Unfortunately, this problem is not unique to Spain; throughout Europe, whistleblower protections remain fragmented and imperfect. Both national and European institutions lack comprehensive legislation to support whistleblowers, and both show little political will to do anything about it. Even in institutions where the legal protection of whistleblowers does exist, meanwhile, provisions are often vague, do not ensure anonymity, and fail to include all civil servants and their employees.

Until Spain and Europe try to fix this broken system, corruption and abuse will continue to be concealed and abetted by those who benefit when whistleblowers are silent or smothered. Without real reform, public servants such as Segura will continue to be punished for doing their jobs and living up to their institutions’ professed values—and, in the end, it will be the public good that suffers. 

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Whistle blowers are commonly regarded as nuisance. They are uncomfortable for the establishment. Many people inside the establishment cannot imagine that someone from the outside of their circles could bring up a good idea, while in reality whistle blowing is often promoting ideas which could be used to improve the system, very much to the advantage of the establishment.

The problem with relying upon whistleblowing to ferret out corruption is that it requires the level of corruption to rise above the tolerance of people to such an extent that they are willing to risk their careers or even their lives in exposing it. What is needed is a structural change in the governance model to enable those who are aware of corruption to expose it earlier when it is not so overwhelming and to do so simply without risking their own wellbeing.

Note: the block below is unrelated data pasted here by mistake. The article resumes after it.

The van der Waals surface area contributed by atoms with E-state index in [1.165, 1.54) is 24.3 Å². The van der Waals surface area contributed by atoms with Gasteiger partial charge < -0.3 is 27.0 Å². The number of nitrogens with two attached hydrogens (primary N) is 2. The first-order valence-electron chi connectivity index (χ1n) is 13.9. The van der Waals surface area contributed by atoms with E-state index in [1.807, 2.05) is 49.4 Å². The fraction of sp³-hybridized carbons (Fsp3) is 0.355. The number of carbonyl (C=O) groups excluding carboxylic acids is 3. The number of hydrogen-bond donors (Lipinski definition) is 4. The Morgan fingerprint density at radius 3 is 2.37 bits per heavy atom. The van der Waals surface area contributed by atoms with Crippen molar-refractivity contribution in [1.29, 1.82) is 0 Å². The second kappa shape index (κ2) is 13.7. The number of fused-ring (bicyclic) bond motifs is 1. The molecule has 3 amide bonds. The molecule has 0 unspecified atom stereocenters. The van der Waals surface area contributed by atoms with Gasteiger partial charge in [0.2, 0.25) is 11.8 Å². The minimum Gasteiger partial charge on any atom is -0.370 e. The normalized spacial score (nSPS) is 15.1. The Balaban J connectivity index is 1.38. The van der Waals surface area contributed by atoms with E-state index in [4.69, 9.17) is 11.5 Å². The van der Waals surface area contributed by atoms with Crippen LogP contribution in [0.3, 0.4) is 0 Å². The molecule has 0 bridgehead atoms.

In Pittsburgh, PA, USA, a model for proactive public participation was implemented at the regional planning agency during the mid 1990's and was able to uncover high level corruption involving the misallocation of $12B. By integrating regular citizens within the operations of the agency, it was possible for aware insiders to simply mention "you may want to ask a question about ..." or "you may want to look into ..." and get word out without risking their careers.

The expansion of that model across the entire municipal government is part of an open government model that is proposed by OpenPittsburgh.Org. Concerned citizens from Eastern Europe and African who attended the New School conference "Corruption" in 2013 expressed interest in the model, and those in Pittsburgh continue their efforts to implement and demonstrate it in answer to high level corruption which still persists within the Pittsburgh region.

The effectiveness of the approach has been well proven. Intended as a model for adaptation by other municipalities and even at other levels of government, it needs to garner wider attention and support to become a new standard in governance. A report by Keystone Crossroads, the Pennsylvania NPR affiliate, addressed the effort: https://whyy.org/articles/pittsburgh-group-aims-to-write-citizens-into-t...

Agreed with above (David's) comment; this is a wider structural issue.

Additionally, the problem with enhancing legal tools and protections for "whistleblowers" without enhancing the general structures which enable ordinary citizens to access legal mechanisms and redress, is that it's paving the way for a few "superstars" to challenge it, then expecting lessons learnt to trickle down. Surely the correct steps should be to ensure that enhanced access to legal aid is available to all, of all incomes, with proper and proportionate means of redress, and protection to those involved?